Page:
So all in all, an enjoyable read that gives you a whole new view on the past, present and future of humankind. But it was just not what I wished for as a sci-fi fan.
3. Stranger in a Strange Land – Robert A. Heinlein
Stranger in a Strange Land from 1961 is a science fiction classic that had been on my list for ages. And it is, well, quite strange.
What the book is about…
Stranger in a Strange Land comes up with a classic “what if ” scenario. What if a human would grow up on Mars (amongst Martians) and would somehow get back to earth. How would humans react to him, how would he behave, what would his abilities be?
We see this scenario evolve around the “Man from Mars” Valentine Michael Smith, who grew up on Mars and is taken back to earth by an expedition fleet twenty years later.
There is a law that says the first person setting foot on another planet will own it – so technically, Michael owns Mars. That is a thorn in the side of powerful men on earth. Michael is in danger. The nurse Jill rescues him from the hospital he is kept in and takes him to Jubal Harshaw’s house, who grows to be Michaels legal protector and friend.
At Jubal’s mansion, Michael is confronted with the concepts of religion, love and being human, while discovering his supernatural telekinetic abilities. The book becomes weirder with every chapter and ultimately leads to Michael being a founder of a religious cult.
The story of the Man from Mars is unconventional, unpredictable and awesomely strange.
Stranger in a Strange Land has edgy, likeable characters and an unpredictable storyline that can sometimes be a little hard to follow.
It is highly amusing to see Michael trying to “grok” (Martian word for fully understanding something) things that are completely normal to us, like the concept of death or fiction through reading up on them in Jubal’s library. It makes Jubal brood over those things himself, which creates wonderfully philosophical passages from his point of view.
The book does lose a little bit of its tension towards the end when it goes into the story of Michael founding a religion. It turns to a more descriptive style and also becomes reeeeeally strange.
Stranger in a Strange Land is not an easy book to “grok” from just reading a review. There are so many little details that are great about it. So just read it yourself!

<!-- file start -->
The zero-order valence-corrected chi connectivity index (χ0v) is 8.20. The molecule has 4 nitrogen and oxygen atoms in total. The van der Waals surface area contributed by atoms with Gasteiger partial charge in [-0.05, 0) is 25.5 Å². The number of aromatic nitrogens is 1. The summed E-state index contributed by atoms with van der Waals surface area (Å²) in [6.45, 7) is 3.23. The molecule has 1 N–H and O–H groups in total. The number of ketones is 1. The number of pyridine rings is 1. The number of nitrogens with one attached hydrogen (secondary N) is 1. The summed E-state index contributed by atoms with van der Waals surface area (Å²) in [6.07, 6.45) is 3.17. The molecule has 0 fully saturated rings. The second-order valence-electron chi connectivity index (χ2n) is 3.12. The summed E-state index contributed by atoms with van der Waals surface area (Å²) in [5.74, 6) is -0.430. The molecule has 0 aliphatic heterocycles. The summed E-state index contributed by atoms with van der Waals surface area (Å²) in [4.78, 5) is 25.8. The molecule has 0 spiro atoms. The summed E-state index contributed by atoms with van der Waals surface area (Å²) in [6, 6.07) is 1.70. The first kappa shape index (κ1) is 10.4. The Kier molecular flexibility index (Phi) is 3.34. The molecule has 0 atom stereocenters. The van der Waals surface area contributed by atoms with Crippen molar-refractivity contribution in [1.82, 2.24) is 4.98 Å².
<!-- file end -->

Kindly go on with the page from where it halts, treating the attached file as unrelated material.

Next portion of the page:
4. Do Androids Dream of Electic Sheep? – Philip K. Dick
Do Androids Dream of Electric Sheep? from 1968 is another science fiction classic that I read last year. It takes us into a futuristic, post-apocalyptic scenario. There is barely any life on earth, so having a living animal is the highest status symbol and ethical deed for the people that stayed behind. Sounds weird? It is.
What the book is about…
Do Androids Dream of Electric Sheep? is set in the post “World War Terminus” San Francisco. The earth is barely livable because of radioactive pollution. Rick Deckard and his wife are some of the few people that stayed behind, while most of the earth’s population emigrated to other intergalactic colonies.
Rick is a bounty hunter who “retires” androids that have killed their owners in the colonies and returned to earth pretending to be human. When the Rosen Association invents a new android model – Nexus-6 – that is more human-like than any android before, Rick has to make sure the well-proven Voight-Kampff Empathy Test still works on them. He uses the empathy test to find out if someone is human or android.
Six of these Nexus-6 models have escaped, and Rick has to find and retire them. He takes us with him on his bounty hunt and gets himself into a few ethical ambiguities along the way.
Philip K. Dick’s classic is a concise book (210 pages) – all events unfold within pretty much twenty-four hours. It is a short and spicy book – which I loved.
The story that was the basis for the 1982 movie Blade Runner with Harrison Ford has its twists and turns. Nothing about Do Androids Dream of Electric Sheep? is predictable or cliche robot-war-like.
The book is very timely in raising ethical questions about Artificial Intelligence and treating topics like mental health or religion. The most exciting part for me was seeing Rick’s character evolve from a stone cold bounty hunter into someone that becomes conscious of and ethical about his actions. In general, Dick knows how to create characters. Be it Rick’s wife Iran, who manipulates her emotions with a machine, or John R. Isidore, a “chickenhead” (a person who does not meet the “minimum mental faculties” to go to a colony) who works for a company repairing electric animals.
I don’t want to say too much about this story because it has quite a few unexpected turns. Do Androids Dream of Electric Sheep? was one of the best books I’ve read in a while. I can definitely recommend it!
I hope you enjoyed reading this article. Have you read any of the books above? Do you have a different opinion on them? Leave me a comment or message me on Instagram (@leahlovesculture).